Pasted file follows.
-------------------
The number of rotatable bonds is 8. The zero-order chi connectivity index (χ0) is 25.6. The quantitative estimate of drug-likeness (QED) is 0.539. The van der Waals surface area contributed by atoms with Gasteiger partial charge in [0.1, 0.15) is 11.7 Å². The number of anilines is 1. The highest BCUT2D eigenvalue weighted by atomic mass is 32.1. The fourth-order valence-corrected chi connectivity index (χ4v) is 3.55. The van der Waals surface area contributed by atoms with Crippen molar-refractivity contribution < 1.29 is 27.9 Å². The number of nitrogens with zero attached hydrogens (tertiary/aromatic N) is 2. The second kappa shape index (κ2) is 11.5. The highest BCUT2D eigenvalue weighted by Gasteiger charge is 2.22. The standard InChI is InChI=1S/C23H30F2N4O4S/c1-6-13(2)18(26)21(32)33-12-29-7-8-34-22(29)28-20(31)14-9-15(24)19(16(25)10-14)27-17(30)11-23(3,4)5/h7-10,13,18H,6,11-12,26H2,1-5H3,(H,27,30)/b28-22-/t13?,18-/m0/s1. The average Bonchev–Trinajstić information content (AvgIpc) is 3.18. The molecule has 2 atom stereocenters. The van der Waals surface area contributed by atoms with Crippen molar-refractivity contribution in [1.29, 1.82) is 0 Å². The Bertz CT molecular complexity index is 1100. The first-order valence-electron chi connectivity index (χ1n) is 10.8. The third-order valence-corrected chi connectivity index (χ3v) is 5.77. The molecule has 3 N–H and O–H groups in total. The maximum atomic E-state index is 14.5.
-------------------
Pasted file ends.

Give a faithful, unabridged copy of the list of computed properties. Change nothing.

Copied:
The number of rotatable bonds is 8. The zero-order chi connectivity index (χ0) is 25.6. The quantitative estimate of drug-likeness (QED) is 0.539. The van der Waals surface area contributed by atoms with Gasteiger partial charge in [0.1, 0.15) is 11.7 Å². The number of anilines is 1. The highest BCUT2D eigenvalue weighted by atomic mass is 32.1. The fourth-order valence-corrected chi connectivity index (χ4v) is 3.55. The van der Waals surface area contributed by atoms with Crippen molar-refractivity contribution < 1.29 is 27.9 Å². The number of nitrogens with zero attached hydrogens (tertiary/aromatic N) is 2. The second kappa shape index (κ2) is 11.5. The highest BCUT2D eigenvalue weighted by Gasteiger charge is 2.22. The standard InChI is InChI=1S/C23H30F2N4O4S/c1-6-13(2)18(26)21(32)33-12-29-7-8-34-22(29)28-20(31)14-9-15(24)19(16(25)10-14)27-17(30)11-23(3,4)5/h7-10,13,18H,6,11-12,26H2,1-5H3,(H,27,30)/b28-22-/t13?,18-/m0/s1. The average Bonchev–Trinajstić information content (AvgIpc) is 3.18. The molecule has 2 atom stereocenters. The van der Waals surface area contributed by atoms with Crippen molar-refractivity contribution in [1.29, 1.82) is 0 Å². The Bertz CT molecular complexity index is 1100. The first-order valence-electron chi connectivity index (χ1n) is 10.8. The third-order valence-corrected chi connectivity index (χ3v) is 5.77. The molecule has 3 N–H and O–H groups in total. The maximum atomic E-state index is 14.5.